DEC member Age International is supporting older people in southern Ethiopia affected by the 2011 drought with cash payments to help them recover and rebuild their lives. The project has been funded by the DEC East Africa Crisis Appeal and led to the building of water capture ponds as a resource for the community while providing paid work for for family members of local elders.
The 2011 drought led to the death of many livestock and crop failures which caused a food crisis for many people in the Borena Zone of southern Ethiopia. When a situation gets this bad older people are often particularly vulnerable, especially those without a wider family network who can support them in tougher times.
Age International through their partner HelpAge International has been using appeal funds to ensure that older people are able to play a full role in the community’s efforts to rebuild their lives. HelpAge International runs two special cash grant projects reaching 996 and 923 vulnerable older people in the Borena Zone.
In the first part of the project, older people who didn’t have children over 18 who could help support them were given a payment equivalent to700 birr a month (Ethiopian currency, worth roughly £25). The initial plan had been to pay the full amount in cash but upon consultation with the community local people requested the payments be in the form of 50kg of maize, 5kg of haricot beans and 200 birr (approx. £7) in cash, which was mostly used to buy supplementary food items including sugar, tea and vegetable oil. This was DEC funded work which supports 996 older people with a monthly payment.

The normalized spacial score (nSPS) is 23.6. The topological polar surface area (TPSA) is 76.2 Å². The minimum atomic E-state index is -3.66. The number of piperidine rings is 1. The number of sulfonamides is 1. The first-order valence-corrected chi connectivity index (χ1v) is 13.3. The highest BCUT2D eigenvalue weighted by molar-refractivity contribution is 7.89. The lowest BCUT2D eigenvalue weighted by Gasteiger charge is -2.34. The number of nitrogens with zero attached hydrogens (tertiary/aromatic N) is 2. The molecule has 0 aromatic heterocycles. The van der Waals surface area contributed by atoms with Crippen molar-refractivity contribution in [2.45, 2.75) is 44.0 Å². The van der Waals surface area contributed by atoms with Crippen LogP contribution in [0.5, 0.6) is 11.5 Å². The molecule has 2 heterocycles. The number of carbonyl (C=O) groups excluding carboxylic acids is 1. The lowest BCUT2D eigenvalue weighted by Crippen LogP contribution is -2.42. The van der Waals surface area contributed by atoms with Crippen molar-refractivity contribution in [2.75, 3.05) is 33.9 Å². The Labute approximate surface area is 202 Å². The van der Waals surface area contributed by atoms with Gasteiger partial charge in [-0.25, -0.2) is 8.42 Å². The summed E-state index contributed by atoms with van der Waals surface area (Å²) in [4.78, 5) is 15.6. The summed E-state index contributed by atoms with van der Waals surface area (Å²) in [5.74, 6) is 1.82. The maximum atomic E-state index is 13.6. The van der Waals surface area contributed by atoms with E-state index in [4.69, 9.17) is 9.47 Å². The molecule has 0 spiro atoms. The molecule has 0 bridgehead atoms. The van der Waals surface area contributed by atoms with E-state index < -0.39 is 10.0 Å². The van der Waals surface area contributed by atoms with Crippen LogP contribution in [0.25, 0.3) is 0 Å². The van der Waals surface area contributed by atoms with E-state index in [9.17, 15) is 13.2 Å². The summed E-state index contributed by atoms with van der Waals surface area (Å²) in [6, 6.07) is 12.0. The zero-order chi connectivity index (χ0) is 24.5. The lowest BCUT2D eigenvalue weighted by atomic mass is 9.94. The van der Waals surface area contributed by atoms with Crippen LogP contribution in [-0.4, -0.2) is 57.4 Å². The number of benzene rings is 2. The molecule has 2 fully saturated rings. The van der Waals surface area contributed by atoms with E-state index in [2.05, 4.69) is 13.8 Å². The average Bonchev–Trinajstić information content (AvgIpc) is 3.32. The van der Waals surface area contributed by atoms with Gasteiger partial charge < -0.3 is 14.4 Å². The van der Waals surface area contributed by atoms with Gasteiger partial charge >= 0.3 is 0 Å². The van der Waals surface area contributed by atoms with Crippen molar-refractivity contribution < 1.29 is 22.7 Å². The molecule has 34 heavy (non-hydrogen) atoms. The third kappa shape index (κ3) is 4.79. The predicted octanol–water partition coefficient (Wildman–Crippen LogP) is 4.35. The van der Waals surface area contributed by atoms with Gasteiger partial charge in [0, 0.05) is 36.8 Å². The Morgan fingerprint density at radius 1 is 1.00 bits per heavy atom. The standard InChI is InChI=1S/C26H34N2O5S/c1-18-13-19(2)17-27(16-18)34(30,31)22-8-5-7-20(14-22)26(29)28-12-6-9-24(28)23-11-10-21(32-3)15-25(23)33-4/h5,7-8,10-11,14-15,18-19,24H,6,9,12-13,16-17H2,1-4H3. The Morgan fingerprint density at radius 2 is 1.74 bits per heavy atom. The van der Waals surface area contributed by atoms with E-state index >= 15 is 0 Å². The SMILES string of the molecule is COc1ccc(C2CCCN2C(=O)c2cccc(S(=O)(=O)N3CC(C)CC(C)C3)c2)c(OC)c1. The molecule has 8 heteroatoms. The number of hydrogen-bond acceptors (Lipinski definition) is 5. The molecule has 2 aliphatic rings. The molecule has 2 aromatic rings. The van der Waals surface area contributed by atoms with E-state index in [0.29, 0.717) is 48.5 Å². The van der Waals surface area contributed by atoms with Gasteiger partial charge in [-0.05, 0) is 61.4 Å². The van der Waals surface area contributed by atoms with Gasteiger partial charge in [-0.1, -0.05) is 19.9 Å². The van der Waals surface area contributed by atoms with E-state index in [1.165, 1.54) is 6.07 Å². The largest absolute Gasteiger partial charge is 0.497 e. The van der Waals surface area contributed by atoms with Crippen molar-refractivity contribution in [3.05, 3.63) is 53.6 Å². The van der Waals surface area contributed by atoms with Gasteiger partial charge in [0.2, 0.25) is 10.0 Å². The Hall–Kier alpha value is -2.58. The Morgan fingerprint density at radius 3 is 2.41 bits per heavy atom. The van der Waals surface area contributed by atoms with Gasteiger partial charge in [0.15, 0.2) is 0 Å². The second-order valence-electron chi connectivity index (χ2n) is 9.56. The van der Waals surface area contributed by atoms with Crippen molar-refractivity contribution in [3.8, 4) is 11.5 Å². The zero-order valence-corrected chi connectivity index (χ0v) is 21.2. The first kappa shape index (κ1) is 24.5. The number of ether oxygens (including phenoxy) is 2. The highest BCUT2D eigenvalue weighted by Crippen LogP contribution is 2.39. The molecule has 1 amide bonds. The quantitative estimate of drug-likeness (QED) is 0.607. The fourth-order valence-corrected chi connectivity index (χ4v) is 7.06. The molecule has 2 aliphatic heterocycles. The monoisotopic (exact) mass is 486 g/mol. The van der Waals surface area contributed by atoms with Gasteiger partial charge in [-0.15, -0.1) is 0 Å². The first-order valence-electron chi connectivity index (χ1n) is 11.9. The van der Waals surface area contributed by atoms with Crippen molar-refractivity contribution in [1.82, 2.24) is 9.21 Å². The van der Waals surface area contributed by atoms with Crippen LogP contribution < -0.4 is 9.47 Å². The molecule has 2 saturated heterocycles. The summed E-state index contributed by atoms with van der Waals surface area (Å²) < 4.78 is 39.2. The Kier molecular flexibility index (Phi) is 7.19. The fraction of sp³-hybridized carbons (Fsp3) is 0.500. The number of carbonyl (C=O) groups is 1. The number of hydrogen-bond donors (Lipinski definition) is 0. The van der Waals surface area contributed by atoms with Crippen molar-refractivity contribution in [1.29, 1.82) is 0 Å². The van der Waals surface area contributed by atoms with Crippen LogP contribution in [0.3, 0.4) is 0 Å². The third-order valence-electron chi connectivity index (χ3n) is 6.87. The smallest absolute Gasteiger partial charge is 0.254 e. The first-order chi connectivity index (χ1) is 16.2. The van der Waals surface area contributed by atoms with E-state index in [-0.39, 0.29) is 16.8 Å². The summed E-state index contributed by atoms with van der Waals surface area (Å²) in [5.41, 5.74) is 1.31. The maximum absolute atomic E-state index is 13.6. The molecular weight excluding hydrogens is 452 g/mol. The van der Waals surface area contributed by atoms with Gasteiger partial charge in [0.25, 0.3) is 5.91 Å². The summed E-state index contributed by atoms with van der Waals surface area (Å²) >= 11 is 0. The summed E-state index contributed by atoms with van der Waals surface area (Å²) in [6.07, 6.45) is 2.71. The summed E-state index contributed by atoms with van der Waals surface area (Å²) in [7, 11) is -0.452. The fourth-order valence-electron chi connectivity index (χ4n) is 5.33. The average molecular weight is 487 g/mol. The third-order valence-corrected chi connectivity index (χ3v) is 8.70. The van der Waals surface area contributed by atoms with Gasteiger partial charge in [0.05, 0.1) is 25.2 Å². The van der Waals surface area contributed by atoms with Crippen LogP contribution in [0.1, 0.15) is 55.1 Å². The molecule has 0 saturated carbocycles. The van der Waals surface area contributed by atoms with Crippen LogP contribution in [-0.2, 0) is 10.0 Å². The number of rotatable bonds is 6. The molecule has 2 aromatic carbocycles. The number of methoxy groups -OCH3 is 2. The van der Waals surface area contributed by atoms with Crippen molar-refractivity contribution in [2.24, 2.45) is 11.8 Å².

The second part of the project was a cash for work programme reaching 923 older people who have children over the age of 18 who could undertake paid work on their behalf. The young adults received training and new skills to help them rehabilitate six water storage ponds which were needed to help both local people and their cattle survive the dry seasons. Older people remained central to this project as they helped oversee the work and resolve any work related disagreement that arose. This work was paid for with the same package of 200 birr and 500 birr in food items as decided by the community.
Shukri Chellei, 56 years, was one of the elders who led the construction of the pond in Didmega village, just outside the town of Mega in southern Ethiopia. Speaking to the DEC he said:
“The aid we have received has helped us a lot, it has saved our lives. If this aid had not been given we would have had to sell our livestock and we would have no future. It also allowed us to keep our ability to move around to find pasture for our cattle.”
This life enhancing work by Age International means that the community is better placed to cope with future tough time resulting from poor rains. The work in East Africa is funded directly from the donations DEC supporters gave to the appeal in 2011/12 and the money will continue to be spent over the next year improving lives of some of the people affected by drought.